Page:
The Miskatonic Institute of Horror Studies…
The Miskatonic Institute of Horror Studies – NYC – The Shadow Over Lovecraft: Interrogating H.P. Lovecraft’s Racism
Date: April 16th 2019
Venue: Film Noir Cinema
Address: 122 Meserole, Greenpoint, Brooklyn
Prices: $12 advance / $15 on the door / $50 Full semester pass
Our school, Miskatonic, is named after the fictional University that appears throughout the work of early 20th century horror writer H.P. Lovecraft. Though there is a personal reason for this, the decision to name our school after anything related to a horror writer now widely known to be a racist is frequently questioned.
There is no denying that H.P Lovecraft was a racist. In his earliest years as a writer, he was an outright white supremacist, later supposedly softened into a cultural elitist. Though racism was not uncommon in his day, and some have argued that this excuses his attitudes, his racism and xenophobia was especially vehement, even for his time. These attitudes are directly apparent not only in an infamous 1912 poem denigrating those of African descent, but in journal entries and personal correspondences, as well as indirectly discernable through allegorical descriptions of non-human races in his fiction. This latter point is the most tricky, as it is not discernible to everyone (sometimes a fish-person is just a fish-person) and this has on occasion made fans of his work defensive when it comes to this line of questioning.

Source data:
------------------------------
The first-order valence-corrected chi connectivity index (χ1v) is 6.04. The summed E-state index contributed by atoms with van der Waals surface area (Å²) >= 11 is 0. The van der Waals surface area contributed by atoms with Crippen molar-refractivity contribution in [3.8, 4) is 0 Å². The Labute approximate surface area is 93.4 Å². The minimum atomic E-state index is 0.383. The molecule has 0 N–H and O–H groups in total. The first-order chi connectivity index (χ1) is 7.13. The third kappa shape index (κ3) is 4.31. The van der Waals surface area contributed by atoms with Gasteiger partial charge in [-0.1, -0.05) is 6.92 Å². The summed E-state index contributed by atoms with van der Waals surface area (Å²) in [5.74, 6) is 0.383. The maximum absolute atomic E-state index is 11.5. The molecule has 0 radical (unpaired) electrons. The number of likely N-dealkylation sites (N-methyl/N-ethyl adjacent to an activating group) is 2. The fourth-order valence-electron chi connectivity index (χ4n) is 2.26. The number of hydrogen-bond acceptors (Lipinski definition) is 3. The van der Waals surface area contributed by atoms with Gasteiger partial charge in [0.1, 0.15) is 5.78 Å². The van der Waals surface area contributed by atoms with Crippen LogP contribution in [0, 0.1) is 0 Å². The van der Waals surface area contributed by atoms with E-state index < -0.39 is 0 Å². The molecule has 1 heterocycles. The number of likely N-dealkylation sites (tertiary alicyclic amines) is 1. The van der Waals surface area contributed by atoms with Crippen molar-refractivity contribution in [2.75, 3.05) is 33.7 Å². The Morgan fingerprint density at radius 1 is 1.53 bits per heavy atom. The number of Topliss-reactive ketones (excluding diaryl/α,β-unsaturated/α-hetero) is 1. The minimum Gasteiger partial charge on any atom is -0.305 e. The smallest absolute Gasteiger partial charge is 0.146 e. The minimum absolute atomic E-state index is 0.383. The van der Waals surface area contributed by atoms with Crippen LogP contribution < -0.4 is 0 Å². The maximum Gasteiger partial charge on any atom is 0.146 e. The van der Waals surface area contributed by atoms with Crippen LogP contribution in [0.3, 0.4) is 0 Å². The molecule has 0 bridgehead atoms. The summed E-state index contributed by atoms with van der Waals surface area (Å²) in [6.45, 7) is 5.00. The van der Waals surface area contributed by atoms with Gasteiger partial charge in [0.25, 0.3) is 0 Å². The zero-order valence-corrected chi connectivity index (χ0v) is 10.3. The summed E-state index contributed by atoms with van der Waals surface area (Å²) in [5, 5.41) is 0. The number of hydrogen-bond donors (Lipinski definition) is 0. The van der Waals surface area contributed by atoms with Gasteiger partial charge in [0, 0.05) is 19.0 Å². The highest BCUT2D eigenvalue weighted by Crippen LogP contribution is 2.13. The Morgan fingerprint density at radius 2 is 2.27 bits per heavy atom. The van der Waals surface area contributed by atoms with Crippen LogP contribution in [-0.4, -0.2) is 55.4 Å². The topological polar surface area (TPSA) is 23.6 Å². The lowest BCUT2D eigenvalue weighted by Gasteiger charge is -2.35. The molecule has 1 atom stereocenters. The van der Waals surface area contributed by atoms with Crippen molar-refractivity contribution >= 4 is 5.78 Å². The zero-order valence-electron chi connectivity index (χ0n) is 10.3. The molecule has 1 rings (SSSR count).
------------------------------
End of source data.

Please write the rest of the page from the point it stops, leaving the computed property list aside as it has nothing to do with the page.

Often held as Lovecraft’s most racist horror story, The Horror at Red Hook was addressed, revised and reclaimed by writer Victor LaValle in his brilliant, multiple award-winning novella The Ballad of Black Tom in 2016, which reconfigures the perspective of the story to that of African American protagonist Charles Thomas Tester, which Locus magazine praised for “co-opting Lovecraft’s epic-scale paranoia into the service of a trickster tale.”
The same year saw the release of Matt Ruff’s novel Lovecraft Country – currently in production as an HBO series with Jordan Peele and JJ Abrams – which similarly explores issues of race in Lovecraft’s work through its tale of an African American science fiction fan named Atticus Turner, traversing through New England during the heyday of the Jim Crow laws in search of his missing father.
The release of both of these books prompted renewed questioning into the legacy of Lovecraft’s fiction for a legion of fans and fellow writers who have found magic in his Mythos and Cosmic Horror, easily one of the most influential strands of horror in literary history. But does Lovecraft’s racism overshadow his incredible contributions to the field? Should Lovecraft be demoted in the pantheon of horror writers based on his personal ideologies? Can people of those races and ethnicities Lovecraft directed hate towards still find value his work?
Come join us as we hash it out Town Hall-style, with our special guest speakers, Lovecraft scholar Peter H. Cannon and authors Victor LaValle, Matt Ruff and Ruthanna Emrys – whose debut novel Winter Tide (2017) was called “A mythos yarn that totally reverses the polarity on Lovecraft’s xeophobia, so that in the end, the only real monsters are human beings.” The panel will be moderated by author and festival programmer Rodney Perkins.